Pronoun and Verb in Shakespeare
IN his Sonnets Shakespeare sometimes addresses the young man whom he loves as 'thou' and at other times as 'you'. Each term governs a correct sequence of oblique cases and possessives: thus 'thee', 'thy', 'thine' agree with 'thou'; 'your' and 'yours' agree with 'you'.
The 'thou'-sonnets, according to the 1609 Quarto numbering, are:
1-12; 14; 18-20; 22; 24; 26-32; 34-51; 56; 60-2; 69-70; 73; 77-9; 82-93; 99-101; 107-10; 122; 125-6; 128.
(Altogether 73 sonnets.)
The following are the sonnets wherein he addresses the young man as 'you':
13; 15-17; 24; 52-4; 55; 57-9; 71-2; 80-1; 83-6; 98; 102; 104; 106; 112-15; 117-18; 120.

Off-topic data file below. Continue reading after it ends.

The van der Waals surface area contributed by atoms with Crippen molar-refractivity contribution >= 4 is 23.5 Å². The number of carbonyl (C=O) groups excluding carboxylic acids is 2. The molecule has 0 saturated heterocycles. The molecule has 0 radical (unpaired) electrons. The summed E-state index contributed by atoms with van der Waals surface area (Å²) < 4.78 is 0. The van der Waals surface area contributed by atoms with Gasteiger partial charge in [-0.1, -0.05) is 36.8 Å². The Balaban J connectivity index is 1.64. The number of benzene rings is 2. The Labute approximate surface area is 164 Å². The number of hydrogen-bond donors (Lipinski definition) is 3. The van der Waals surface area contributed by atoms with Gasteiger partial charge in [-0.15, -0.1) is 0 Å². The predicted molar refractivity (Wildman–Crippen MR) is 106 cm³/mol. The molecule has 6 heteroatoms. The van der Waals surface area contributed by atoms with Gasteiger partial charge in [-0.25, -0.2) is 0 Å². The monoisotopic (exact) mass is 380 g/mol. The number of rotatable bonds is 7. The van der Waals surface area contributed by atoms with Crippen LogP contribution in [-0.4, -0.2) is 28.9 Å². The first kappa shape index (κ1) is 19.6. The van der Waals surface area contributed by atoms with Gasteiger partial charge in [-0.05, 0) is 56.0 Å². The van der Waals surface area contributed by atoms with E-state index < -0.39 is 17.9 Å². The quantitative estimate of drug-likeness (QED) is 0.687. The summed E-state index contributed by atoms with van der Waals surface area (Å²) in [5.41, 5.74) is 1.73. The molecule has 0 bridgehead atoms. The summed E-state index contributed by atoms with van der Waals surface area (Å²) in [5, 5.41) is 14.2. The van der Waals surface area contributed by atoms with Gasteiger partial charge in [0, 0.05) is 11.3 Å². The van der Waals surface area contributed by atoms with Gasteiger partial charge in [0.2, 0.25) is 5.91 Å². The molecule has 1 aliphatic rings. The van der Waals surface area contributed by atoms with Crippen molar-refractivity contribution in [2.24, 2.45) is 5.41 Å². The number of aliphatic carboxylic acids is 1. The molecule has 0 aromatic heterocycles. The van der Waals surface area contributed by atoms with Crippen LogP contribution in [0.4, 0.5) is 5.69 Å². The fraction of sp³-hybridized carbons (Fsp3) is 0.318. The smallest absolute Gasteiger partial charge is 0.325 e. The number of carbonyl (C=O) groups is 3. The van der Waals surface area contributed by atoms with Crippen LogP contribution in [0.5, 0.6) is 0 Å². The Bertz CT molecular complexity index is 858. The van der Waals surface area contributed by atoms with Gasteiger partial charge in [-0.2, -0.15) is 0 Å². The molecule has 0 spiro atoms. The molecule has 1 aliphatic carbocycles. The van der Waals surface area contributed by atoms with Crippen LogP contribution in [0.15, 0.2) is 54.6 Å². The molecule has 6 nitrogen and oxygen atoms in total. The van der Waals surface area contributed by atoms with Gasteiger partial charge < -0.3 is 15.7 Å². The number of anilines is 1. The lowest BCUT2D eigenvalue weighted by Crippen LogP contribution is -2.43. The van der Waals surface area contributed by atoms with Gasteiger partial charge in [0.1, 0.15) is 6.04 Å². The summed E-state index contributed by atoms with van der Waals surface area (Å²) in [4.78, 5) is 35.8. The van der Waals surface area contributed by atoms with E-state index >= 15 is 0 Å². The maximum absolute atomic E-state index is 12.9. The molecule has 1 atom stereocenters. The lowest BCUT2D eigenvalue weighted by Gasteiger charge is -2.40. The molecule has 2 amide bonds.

(Altogether 37 sonnets. Note that the last 'you' in the series occurs in sonnet 120. Also note that sonnet number 24 appears in both lists.)
It will also be seen that there are almost exactly twice as many 'thou'-sonnets as there are 'you'-sonnets: that is, among those addressed to, or dealing with, the young man -- which are the ones I shall mainly discuss. Yet, the proportion of 'thou'
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Publication information: Book title: Poets' Grammar:Person, Time, and Mood in Poetry. Contributors: Francis Berry - Author. Publisher: Routledge and Kegan Paul. Place of publication: London. Publication year: 1958. Page number: 36.
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